In determining whether an agent can use swine flu in order to avoid contractual obligations, it is necessary to consider the concept of force majeure and whether swine flu can be an event of force majeure.
The first issue arises because, whilst the term force majeure is well known to lawyers and business people, it has no recognised meaning in English law. As a result, before the principle of force majeure can be relied on, it needs to be clearly defined in the agency agreement and must cover the particular event that has arisen. Events of force majeure commonly include fire, flood and storm. More widely drafted definitions of force majeure include events such as labour disputes and pandemics.
The effect of a force majeure clause is to enable one or both parties to the contract to cancel the contract or suspend performance of their obligations under the contract.
As such, can the swine flu pandemic be an event of force majeure? From the definition of force majeure, it is clear that the occurrence of an event that cannot be controlled is the crucial factor. As such, a swine flu pandemic could potentially be an event of force majeure. However, in order to rely upon this, the parties to a contract would need to include a force majeure provision and define events of force majeure so as to include a swine flu pandemic.
In contrast, where there is no force majeure clause that can sufficiently deal with what happens when performance of a contract is prevented by unexpected circumstances outside the parties’ control, the doctrine of frustration may come into play. However the English courts are extremely reluctant to find that a contract has been frustrated and so, where possible, parties should seek to avoid having to rely on this principle by including a well drafted force majeure provision in their contracts.
Swine flu and the Commercial Agents Regulations
The Regulations provide that immediate termination of an agency agreement is possible where there is a failure of one party to carry out all or part of his obligations under that contract or where exceptional circumstances arise. What is “exceptional circumstances” has not been the subject of a reported decision of the English courts. However, it may be that the Regulations cover a situation where the agreement has not been breached by either party but one party is excused from performance. This could be when a force majeure clause has come into operation.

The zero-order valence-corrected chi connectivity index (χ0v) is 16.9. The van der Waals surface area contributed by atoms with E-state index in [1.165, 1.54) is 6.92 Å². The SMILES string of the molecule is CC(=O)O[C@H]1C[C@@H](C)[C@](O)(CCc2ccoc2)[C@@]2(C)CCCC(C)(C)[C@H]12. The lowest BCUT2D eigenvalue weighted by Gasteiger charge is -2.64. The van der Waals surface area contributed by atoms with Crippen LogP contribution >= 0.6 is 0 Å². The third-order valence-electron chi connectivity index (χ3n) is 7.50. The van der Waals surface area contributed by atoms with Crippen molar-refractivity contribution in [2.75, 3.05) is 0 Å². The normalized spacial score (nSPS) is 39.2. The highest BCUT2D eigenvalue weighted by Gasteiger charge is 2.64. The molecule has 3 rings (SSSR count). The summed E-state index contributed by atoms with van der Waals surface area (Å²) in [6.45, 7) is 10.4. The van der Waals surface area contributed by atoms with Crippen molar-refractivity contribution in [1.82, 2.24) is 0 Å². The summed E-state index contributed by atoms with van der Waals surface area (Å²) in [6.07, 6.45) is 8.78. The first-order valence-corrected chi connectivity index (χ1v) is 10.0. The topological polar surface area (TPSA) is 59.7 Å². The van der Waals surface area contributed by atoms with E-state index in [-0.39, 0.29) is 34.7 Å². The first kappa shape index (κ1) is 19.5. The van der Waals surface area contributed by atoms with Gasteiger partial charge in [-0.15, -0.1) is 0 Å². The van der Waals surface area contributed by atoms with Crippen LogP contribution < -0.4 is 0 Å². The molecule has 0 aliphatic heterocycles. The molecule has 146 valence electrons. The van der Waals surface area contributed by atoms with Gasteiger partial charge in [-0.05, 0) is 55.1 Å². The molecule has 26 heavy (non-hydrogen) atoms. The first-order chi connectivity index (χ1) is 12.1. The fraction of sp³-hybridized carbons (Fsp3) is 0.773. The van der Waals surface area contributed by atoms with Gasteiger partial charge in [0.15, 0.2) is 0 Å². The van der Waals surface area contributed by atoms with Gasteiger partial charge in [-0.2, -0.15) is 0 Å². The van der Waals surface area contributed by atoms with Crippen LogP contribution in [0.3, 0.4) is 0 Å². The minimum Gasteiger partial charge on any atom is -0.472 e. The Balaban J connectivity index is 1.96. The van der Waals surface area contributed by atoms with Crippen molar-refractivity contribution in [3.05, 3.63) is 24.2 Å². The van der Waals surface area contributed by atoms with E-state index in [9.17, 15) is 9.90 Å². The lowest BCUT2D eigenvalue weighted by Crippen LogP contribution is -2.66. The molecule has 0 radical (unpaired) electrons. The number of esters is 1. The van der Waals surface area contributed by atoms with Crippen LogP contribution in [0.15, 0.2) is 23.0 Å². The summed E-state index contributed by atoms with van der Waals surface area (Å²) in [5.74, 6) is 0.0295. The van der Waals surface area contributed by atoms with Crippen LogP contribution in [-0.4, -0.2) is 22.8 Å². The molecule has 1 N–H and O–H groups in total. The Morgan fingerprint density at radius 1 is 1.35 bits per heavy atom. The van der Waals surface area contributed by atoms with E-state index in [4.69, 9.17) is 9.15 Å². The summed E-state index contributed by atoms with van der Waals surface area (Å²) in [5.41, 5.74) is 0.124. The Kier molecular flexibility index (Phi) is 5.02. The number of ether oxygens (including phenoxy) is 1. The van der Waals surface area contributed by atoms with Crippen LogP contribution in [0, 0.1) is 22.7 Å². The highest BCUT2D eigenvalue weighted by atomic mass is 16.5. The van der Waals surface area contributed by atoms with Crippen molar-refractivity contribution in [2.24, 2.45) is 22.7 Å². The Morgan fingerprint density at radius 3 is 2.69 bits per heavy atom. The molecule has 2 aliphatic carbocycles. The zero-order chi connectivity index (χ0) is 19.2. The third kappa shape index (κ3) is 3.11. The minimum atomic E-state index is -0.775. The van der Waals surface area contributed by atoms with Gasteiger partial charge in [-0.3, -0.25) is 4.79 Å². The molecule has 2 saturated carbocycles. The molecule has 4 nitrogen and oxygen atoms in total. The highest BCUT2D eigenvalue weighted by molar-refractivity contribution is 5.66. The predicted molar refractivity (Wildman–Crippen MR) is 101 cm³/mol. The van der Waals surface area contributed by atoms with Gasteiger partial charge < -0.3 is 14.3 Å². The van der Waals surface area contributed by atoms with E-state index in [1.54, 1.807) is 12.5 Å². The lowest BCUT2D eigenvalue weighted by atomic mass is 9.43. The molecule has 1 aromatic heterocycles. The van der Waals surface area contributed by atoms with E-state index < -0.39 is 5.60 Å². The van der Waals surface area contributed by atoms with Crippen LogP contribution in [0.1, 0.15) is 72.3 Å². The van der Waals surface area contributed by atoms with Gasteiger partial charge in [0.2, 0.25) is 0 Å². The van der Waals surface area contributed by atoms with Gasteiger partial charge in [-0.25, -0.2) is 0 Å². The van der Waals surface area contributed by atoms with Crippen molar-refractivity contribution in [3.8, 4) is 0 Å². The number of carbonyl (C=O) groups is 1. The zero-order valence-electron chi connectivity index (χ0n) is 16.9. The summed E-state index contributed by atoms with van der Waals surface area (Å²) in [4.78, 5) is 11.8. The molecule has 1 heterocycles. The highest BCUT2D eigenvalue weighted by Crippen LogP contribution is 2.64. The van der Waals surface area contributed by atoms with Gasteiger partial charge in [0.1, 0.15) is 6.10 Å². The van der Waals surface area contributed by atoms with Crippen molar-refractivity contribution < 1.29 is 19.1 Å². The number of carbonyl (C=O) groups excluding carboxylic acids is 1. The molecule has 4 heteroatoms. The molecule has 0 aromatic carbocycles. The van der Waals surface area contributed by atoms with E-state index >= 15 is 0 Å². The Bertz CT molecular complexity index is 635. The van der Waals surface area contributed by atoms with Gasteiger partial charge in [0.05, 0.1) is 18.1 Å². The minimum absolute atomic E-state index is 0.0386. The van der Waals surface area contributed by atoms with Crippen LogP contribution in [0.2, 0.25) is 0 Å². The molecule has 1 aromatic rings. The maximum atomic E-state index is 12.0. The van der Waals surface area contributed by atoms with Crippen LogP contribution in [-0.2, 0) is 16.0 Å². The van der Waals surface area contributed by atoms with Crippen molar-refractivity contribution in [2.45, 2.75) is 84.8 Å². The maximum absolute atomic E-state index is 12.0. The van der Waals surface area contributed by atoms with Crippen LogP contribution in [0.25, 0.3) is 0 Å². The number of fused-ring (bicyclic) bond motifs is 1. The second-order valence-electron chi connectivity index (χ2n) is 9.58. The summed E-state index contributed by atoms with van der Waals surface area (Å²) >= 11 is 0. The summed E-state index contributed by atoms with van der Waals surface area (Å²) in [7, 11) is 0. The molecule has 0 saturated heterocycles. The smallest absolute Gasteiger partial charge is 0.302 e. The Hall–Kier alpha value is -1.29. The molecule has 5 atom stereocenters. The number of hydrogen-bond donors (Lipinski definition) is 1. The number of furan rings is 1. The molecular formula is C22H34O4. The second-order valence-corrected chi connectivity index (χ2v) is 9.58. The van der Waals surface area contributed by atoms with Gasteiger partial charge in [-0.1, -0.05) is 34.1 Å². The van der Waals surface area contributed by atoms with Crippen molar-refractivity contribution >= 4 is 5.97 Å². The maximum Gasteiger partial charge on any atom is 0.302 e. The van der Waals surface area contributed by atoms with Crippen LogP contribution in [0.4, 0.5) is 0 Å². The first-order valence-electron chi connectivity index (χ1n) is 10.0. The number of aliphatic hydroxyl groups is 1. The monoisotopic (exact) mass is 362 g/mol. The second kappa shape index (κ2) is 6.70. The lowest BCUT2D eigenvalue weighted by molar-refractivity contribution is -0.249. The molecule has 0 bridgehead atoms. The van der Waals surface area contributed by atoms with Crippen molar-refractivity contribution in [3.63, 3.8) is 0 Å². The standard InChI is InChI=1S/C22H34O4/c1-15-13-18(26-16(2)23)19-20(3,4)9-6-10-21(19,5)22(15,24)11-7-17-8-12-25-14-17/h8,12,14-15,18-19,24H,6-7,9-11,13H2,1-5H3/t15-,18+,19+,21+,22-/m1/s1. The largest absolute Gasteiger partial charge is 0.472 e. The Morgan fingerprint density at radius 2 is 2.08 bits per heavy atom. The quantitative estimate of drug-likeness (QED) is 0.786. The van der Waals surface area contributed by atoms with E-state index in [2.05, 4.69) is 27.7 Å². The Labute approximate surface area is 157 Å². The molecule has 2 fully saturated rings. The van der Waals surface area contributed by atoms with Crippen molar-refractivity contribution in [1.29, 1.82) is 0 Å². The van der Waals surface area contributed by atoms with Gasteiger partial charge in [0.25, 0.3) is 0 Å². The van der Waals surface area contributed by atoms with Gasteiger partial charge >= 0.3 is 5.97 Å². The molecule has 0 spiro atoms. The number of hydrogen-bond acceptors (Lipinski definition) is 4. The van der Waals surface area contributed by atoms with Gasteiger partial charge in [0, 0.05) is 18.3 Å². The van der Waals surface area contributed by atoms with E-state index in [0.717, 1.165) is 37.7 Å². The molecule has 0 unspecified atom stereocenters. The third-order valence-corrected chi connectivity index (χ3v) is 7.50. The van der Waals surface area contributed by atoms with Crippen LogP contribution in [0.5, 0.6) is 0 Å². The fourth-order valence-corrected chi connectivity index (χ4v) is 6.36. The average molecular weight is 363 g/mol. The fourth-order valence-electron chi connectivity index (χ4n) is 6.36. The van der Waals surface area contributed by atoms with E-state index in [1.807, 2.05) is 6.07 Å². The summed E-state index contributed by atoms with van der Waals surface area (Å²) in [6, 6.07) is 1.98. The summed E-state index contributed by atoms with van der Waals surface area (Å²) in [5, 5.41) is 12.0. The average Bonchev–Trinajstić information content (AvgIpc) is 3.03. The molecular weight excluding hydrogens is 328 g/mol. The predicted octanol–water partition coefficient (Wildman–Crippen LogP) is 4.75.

Irrespective of the above comments, in the event that an agent is prevented from performing the agreement as a result of contracting swine flu, a principal would be well advised to take care. This is because the Regulations state that an agent retains his entitlement to compensation or an indemnity where the agent has terminated the agreement because he cannot reasonably be expected to continue his activities as agent as a result of ill health or infirmity. It is also possible that the English courts would look askance at a principal seeking to avoid liability for compensation or indemnity under the Regulations by relying upon the occurrence of a force majeure event preventing the agent from carrying out his obligations.
Another difficult situation is where the agent does not wish to terminate the agreement during a period of non-performance as a result of swine flu. The Regulations do not expressly deal with an agent’s temporary inability to perform his obligations under the contract due to illness.
Accordingly, it would be prudent for a principal to set out what is to happen if his agent becomes ill. For example, should the principal have a right to appoint an employee or third party to cover the ill agent’s duties? In such circumstances, should a reduced commission or no commission be paid to the ill agent?
Written by Jane Elliot